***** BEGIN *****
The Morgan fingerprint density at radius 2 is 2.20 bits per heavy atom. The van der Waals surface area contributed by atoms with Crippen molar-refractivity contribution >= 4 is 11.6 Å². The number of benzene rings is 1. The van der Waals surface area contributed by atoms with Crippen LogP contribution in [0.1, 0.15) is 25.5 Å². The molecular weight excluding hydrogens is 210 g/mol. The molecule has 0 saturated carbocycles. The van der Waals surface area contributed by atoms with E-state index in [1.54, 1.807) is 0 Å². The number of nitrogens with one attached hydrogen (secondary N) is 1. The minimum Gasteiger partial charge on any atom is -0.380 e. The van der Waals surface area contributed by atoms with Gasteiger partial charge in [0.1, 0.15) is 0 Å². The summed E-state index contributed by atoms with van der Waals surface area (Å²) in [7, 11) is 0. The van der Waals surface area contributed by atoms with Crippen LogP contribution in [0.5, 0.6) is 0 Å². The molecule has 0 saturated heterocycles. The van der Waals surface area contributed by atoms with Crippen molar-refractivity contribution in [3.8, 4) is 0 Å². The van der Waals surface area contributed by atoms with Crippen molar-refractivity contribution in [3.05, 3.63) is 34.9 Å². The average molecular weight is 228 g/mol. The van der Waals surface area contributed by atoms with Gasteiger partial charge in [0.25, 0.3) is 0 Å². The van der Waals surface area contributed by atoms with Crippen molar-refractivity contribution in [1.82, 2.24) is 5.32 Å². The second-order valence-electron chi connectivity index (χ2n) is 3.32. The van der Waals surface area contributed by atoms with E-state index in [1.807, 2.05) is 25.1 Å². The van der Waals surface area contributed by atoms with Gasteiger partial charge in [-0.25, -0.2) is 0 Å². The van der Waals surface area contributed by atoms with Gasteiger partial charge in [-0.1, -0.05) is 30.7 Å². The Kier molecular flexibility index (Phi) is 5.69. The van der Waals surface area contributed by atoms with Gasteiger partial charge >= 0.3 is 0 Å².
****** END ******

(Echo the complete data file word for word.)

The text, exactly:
The Morgan fingerprint density at radius 2 is 2.20 bits per heavy atom. The van der Waals surface area contributed by atoms with Crippen molar-refractivity contribution >= 4 is 11.6 Å². The number of benzene rings is 1. The van der Waals surface area contributed by atoms with Crippen LogP contribution in [0.1, 0.15) is 25.5 Å². The molecular weight excluding hydrogens is 210 g/mol. The molecule has 0 saturated carbocycles. The van der Waals surface area contributed by atoms with E-state index in [1.54, 1.807) is 0 Å². The number of nitrogens with one attached hydrogen (secondary N) is 1. The minimum Gasteiger partial charge on any atom is -0.380 e. The van der Waals surface area contributed by atoms with Gasteiger partial charge in [0.1, 0.15) is 0 Å². The summed E-state index contributed by atoms with van der Waals surface area (Å²) in [7, 11) is 0. The van der Waals surface area contributed by atoms with Crippen LogP contribution in [0.5, 0.6) is 0 Å². The molecule has 0 saturated heterocycles. The van der Waals surface area contributed by atoms with Crippen molar-refractivity contribution in [3.8, 4) is 0 Å². The van der Waals surface area contributed by atoms with Crippen molar-refractivity contribution in [3.05, 3.63) is 34.9 Å². The average molecular weight is 228 g/mol. The van der Waals surface area contributed by atoms with Gasteiger partial charge in [0.25, 0.3) is 0 Å². The van der Waals surface area contributed by atoms with Crippen molar-refractivity contribution in [1.82, 2.24) is 5.32 Å². The second-order valence-electron chi connectivity index (χ2n) is 3.32. The van der Waals surface area contributed by atoms with E-state index in [1.807, 2.05) is 25.1 Å². The van der Waals surface area contributed by atoms with Gasteiger partial charge in [-0.25, -0.2) is 0 Å². The van der Waals surface area contributed by atoms with Gasteiger partial charge in [-0.1, -0.05) is 30.7 Å². The Kier molecular flexibility index (Phi) is 5.69. The van der Waals surface area contributed by atoms with Gasteiger partial charge >= 0.3 is 0 Å².